Community College of Aurora on Dec. 19 received a $106,000 grant over three years from the Colorado Department of Education that will pay to train North Aurora residents for job opportunities on the University of Colorado Anschutz Medical Campus.
CCA is developing the Adult Learning Healthcare Bridge Project, a 10-week integrated basic education and healthcare skills training program, which begins in April. The grant runs through June 2017.
Funding for the grant emanated from Adult Basic Education legislation under House Bill 1085, which was sponsored by Rep. Rhonda Fields (D-Aurora). Grantees must provide demonstrable results in order to keep receiving allocations.
The project will be run in conjunction with numerous local partners, including Community-Campus Partnership, Children’s Hospital Colorado, The Learning Source, Arapahoe/Douglas Works!, and the Adams County Workforce and Business Center in order to leverage funds to pay for training and expertise, community outreach and job placement
The grant represents the first concrete funding earmarked towards an initiative whose primary component is developing the workforce pipeline that is a primary component of the Community-Campus Partnership’s mission.
CCA will create the bridge training program curriculum and run its classes, with components that include basic reading, writing and math skills; medical terminology; customer service in healthcare; and healthcare careers/employer expectations.
Community-Campus Partnership, a collaborative by the University of Colorado Anschutz Medical Campus and its surrounding neighborhoods, will provide a job navigator who is charged with resident recruiting, providing support services, and focusing on job placement.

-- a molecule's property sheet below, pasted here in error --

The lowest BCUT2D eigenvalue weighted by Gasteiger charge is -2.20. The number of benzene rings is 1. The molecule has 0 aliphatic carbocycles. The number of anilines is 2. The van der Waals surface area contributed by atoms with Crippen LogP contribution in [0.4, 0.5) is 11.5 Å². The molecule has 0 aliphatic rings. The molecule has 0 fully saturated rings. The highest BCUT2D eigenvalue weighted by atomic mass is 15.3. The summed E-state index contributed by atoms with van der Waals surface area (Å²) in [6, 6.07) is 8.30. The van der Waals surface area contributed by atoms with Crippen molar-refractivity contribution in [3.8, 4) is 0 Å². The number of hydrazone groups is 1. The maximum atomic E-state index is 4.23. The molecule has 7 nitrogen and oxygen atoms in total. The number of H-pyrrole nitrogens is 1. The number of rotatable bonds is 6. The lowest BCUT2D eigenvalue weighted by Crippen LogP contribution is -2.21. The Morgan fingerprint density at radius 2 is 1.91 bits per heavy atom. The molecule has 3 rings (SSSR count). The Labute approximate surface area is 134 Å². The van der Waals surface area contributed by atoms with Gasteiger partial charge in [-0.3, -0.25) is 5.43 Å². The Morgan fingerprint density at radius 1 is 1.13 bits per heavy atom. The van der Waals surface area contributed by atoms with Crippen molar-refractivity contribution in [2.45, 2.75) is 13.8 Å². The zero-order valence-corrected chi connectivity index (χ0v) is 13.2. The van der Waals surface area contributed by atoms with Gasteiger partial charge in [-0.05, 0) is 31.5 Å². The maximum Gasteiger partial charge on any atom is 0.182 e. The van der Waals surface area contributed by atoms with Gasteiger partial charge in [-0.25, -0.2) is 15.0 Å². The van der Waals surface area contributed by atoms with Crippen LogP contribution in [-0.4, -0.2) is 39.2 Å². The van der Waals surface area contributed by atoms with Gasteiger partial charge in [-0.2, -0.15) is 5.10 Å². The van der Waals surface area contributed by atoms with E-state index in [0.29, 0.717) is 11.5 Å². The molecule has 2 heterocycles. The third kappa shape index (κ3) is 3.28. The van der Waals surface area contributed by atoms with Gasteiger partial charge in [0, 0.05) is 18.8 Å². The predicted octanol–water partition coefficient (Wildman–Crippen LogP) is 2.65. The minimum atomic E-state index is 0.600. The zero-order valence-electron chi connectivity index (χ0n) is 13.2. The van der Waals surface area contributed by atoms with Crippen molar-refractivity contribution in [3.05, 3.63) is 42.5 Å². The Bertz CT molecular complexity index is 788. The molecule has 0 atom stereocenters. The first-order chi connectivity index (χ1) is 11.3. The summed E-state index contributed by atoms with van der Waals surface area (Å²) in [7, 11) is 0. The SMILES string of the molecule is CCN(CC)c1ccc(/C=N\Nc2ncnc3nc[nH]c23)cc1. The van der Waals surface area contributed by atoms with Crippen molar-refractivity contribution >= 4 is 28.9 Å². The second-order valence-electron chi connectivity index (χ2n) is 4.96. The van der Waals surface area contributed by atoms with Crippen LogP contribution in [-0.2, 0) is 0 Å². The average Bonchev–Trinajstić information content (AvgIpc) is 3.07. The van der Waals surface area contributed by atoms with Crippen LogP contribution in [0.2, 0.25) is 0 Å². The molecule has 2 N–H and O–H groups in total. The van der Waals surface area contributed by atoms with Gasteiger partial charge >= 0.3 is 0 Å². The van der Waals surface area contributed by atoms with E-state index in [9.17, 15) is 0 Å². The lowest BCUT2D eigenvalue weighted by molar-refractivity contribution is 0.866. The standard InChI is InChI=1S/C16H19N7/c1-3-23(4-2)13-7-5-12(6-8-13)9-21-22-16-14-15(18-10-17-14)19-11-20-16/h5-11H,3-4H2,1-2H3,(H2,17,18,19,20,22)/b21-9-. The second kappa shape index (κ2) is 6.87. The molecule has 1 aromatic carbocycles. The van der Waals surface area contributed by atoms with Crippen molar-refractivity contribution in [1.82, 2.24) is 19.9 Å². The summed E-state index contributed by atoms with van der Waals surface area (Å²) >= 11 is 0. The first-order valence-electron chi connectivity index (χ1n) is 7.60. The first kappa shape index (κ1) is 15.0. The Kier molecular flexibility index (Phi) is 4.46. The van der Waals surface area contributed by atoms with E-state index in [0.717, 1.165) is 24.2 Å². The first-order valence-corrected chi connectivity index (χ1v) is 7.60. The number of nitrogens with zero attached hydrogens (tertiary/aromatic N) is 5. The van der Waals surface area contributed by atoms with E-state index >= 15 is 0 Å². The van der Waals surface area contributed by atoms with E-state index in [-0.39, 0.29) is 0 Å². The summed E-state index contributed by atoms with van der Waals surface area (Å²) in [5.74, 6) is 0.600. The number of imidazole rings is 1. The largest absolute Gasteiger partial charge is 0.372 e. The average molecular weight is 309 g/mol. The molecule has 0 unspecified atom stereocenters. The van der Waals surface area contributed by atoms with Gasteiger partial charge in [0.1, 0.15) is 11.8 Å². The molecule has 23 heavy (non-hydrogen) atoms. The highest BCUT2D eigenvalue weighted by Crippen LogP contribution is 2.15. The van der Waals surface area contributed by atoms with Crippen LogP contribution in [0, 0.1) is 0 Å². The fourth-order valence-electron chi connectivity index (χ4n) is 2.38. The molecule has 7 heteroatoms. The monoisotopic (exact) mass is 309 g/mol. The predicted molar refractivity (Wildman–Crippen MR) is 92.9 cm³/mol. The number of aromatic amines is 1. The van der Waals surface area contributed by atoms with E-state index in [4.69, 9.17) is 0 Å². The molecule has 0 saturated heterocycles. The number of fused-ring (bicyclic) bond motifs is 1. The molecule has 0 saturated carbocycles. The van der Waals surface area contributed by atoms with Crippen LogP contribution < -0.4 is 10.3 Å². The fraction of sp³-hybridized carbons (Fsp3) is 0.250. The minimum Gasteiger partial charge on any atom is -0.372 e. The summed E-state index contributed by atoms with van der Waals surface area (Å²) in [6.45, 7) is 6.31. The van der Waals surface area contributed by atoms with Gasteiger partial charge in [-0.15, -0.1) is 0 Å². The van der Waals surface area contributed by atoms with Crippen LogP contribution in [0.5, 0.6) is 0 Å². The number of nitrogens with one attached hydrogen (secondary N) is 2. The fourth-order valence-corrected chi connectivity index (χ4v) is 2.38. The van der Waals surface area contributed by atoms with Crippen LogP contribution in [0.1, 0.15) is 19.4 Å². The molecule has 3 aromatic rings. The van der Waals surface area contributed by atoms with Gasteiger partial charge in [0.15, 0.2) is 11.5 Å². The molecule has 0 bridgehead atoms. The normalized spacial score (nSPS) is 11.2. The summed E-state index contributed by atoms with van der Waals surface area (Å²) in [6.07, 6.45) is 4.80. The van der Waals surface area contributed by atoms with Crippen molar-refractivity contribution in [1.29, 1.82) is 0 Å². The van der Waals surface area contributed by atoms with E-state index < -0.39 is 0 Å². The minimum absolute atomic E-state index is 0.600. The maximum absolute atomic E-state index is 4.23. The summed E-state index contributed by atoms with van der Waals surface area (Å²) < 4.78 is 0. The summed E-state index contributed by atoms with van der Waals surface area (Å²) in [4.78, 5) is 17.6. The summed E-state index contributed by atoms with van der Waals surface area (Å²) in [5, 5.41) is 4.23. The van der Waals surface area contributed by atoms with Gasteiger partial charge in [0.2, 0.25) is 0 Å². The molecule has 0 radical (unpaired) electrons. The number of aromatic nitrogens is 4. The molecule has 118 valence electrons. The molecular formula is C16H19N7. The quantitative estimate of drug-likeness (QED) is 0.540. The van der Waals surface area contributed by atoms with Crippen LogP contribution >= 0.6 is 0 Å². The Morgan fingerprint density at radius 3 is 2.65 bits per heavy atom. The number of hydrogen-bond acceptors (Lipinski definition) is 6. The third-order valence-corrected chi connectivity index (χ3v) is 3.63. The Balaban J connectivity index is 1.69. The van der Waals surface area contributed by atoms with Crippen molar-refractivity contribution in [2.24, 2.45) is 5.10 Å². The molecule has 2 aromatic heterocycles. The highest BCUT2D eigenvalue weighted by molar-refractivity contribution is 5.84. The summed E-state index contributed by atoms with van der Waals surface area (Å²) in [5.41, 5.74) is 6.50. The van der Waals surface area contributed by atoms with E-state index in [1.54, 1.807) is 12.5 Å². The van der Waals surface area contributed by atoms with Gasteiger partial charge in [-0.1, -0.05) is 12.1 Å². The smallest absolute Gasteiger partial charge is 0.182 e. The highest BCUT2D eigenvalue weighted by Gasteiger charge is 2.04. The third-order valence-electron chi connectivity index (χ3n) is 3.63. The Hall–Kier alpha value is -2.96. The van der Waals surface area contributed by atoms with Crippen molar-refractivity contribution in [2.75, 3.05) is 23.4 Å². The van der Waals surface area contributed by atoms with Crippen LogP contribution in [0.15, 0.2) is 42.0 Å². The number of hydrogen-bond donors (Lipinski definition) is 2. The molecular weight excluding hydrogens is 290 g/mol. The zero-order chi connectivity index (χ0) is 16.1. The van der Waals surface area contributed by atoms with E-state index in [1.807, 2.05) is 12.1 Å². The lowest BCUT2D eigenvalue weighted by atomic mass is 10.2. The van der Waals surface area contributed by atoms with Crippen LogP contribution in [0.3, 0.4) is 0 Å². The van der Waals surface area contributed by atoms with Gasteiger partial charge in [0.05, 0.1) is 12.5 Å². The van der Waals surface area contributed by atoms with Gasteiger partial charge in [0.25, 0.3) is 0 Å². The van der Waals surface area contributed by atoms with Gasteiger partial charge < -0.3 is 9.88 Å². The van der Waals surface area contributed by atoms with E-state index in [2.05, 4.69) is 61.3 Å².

“The intent is that these funds will be used to support students in their acquisition of skills that enable more low-income, low-literacy adults to ultimately achieve economic self-sufficiency,” said Joyce Benson-Fox, director of CCA’s Center for Workforce Development
“In order to meet college-level course requirements and employer hiring specifications, high school completers who need to increase their mastery of basic literacy and numeracy and individuals lacking a GED but getting a requisite basic-education test score will be targeted for enrollment,” she added.
The Adult Learning Healthcare Bridge Project takes individuals needing foundational educational skills and feeds them into one of two career path options – sterile processing and patient navigation – that will lead to jobs in the near term. It will also place them on a pathway to more advanced training and higher paying job opportunities, such as positions as a surgical technician on the sterile processing side, and as a pharmacy technician, medical assistant or patient care technician through the patient navigation route.
According to the Metro Denver Economic Development Council, the healthcare and wellness industry is one of the fastest growing sectors in the Metro Denver area, expanding by 20.2 percent from 2008-13, and there are 182,320 jobs and 18,450 companies across the region. Anschutz Medical Campus in North Aurora is at the center of this rapid growth.
“The funds from this grant will be used to help fund pilot programs dedicated to providing the tools for local Aurora residents to be prepared for entry-level jobs on campus and enhancing career pathways on the Anschutz Medical Campus,” stated Robert J. McGranaghan, MPH, director of the Community-Campus Partnership and professor at Colorado School of Public Health.
“We believe that the key to community health is through community wealth, and one way to achieve that goal is to help people gain access to good jobs that exist on the Campus.”